dimanche 17 août 2014

Many ways to Internet

This post is done with a GPRS modem of my Nokia 6510. This completes my usage of all the modes of Internet access available in India. I used the Plain Old Dial-up access, Leased Circuits of various speeds (at work ofcourse!), Cable (Crap), CDMA modems at 115kbps, and now GPRS at slow but cheapest rate. I describe my experience here.
Government Telecom companies are the most honest in this category, they haven't reached the bandwidth oversell threshold, since they have big-fat gateways to the hub ISPs of the Internet. They don't use the Innovative billing rules that are often used (mostly without informing the users) by Private ISPs. The general quality of service and reliability is good. Support is not very good, but for dial-up services the support is not much required, and good reliability of the service makes it not an important factor. Private ISPs on the other hand, are mostly into Billing fraud, you buy a 100 Hours package, and they charge you in innovative ways, -15 minutes for every connection, -2 minutes for every MB of download, -n minutes per hour if you are in a B-Class town (!!!), -n minutes if you dare use it during the peak hours, etc.. Speed is okay, most of the ISPs entered the business when Indian government started distributing licenses at the fees of 1 Rupee (2 cents US). These ISPs use bandwidth from Government Gateways, some do have their own gateways, but they use the submarine cables of government telecom companies. Those who use satellite links are the lousiest, you know the delay in satellite communication. Support is excellent, you get to a phone monkey very quickly, but they read a scripted dialog. No problem gets solved unless a number of people report the same problem, a lone caller with a problem is always shooed away. Classic BOFH material. Among the Dial-up ISPs, Government Owned VSNL which is now privatized and called Tata Indicom is the best and most professional (for ISDN too). In Private ISPs, Satyam is worst.
Leased circuits
Mostly reliable but very expensive. Equipment and installation costs are high, but it works well. Normally Government telecom companies budget the bandwidth separately for the leased circuits based Internet subscribers, and overselling is very less. At work, I have found a 2Mbps (advertised) leased line to be good enough for an office of 100 people. ofcourse, it depends on the usage, employee culture, and filters at firewall ;-).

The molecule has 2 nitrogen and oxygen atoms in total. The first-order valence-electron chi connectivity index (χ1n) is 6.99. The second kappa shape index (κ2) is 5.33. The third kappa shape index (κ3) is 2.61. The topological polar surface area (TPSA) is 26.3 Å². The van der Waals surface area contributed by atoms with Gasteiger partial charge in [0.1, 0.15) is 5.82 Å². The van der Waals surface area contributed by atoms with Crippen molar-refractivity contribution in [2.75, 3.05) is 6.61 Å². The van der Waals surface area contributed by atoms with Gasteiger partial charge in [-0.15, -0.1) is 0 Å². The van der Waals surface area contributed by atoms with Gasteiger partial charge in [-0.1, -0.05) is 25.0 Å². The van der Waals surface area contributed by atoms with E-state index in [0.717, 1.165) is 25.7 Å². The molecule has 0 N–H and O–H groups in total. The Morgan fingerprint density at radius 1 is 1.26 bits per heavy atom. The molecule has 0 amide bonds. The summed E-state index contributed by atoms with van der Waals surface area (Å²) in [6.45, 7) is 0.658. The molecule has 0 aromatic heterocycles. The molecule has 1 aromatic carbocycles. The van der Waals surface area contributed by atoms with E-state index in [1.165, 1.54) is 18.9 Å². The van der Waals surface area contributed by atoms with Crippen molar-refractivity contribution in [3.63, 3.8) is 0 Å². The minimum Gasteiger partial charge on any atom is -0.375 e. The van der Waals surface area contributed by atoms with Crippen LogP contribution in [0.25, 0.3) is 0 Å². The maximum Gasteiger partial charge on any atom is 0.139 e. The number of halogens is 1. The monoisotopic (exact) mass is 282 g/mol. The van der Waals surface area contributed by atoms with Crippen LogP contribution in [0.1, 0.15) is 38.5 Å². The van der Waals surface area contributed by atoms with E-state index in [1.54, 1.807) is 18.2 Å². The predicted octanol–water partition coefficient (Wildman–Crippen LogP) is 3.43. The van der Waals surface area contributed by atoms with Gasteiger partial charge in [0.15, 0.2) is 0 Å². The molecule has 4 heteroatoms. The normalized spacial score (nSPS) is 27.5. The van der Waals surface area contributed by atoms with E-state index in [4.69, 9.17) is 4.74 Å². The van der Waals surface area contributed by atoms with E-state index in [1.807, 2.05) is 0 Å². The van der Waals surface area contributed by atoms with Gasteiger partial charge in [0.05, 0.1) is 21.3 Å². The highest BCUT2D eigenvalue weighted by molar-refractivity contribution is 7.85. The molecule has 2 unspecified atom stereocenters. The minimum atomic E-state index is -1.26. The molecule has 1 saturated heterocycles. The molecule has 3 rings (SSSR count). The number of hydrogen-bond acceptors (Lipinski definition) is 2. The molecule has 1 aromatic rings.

In the cities, Cable TV providers and some ISPs have introduced the Cable Internet. Most of the ISPs use the local cable providers to run CAT5 (cheapest) cables between buildings, and put hubs and switches wherever necessary. In most cities the cabling is overhead, using the street light poles, so it is very much prone to weather and vandalism. On top of that, in case of a blackout (very often) the hubs and switches go down, so even if you have a uninterrupted power supply at your home you can't use the Cable Internet. In more annoying cases, switches and hubs are often installed at somebody's home in your neighborhood, and if that person switches off power to the equipment and goes on a vacation, you are disconnected from the world.
There is only one provider which gives Internet Access in most parts of the country using 3G CDMA wireless technology. The service is good enough, but not very attractively priced. There were reports on Indian rant sites, that access for only well-known ports is available, but I think they have rectified it. Support is not worth mentioning, I mean, it is a giant petrochemicals company that diversified into Tech business, what do they know about Customer Care?. This however is the best, and cheapest option for road warriors.
Its offered by almost all GSM providers, and it comes at a cost of nearly 500 rupees (12$ US) per month. Speed is less than attractive, but it works. I am using it from home, with no availability of a fixed Internet connection, GPRS at this cost is a good compromise. My phone is always connected to the Power outlet, and always pointing its IRDA to my Laptop computer. It keeps on checking my mail, and RSS feeds. At 12$ per month.
Update: A cell phone with active GPRS connection causes noise in your computer speakers, I am forced to mute the volumes on my laptop.

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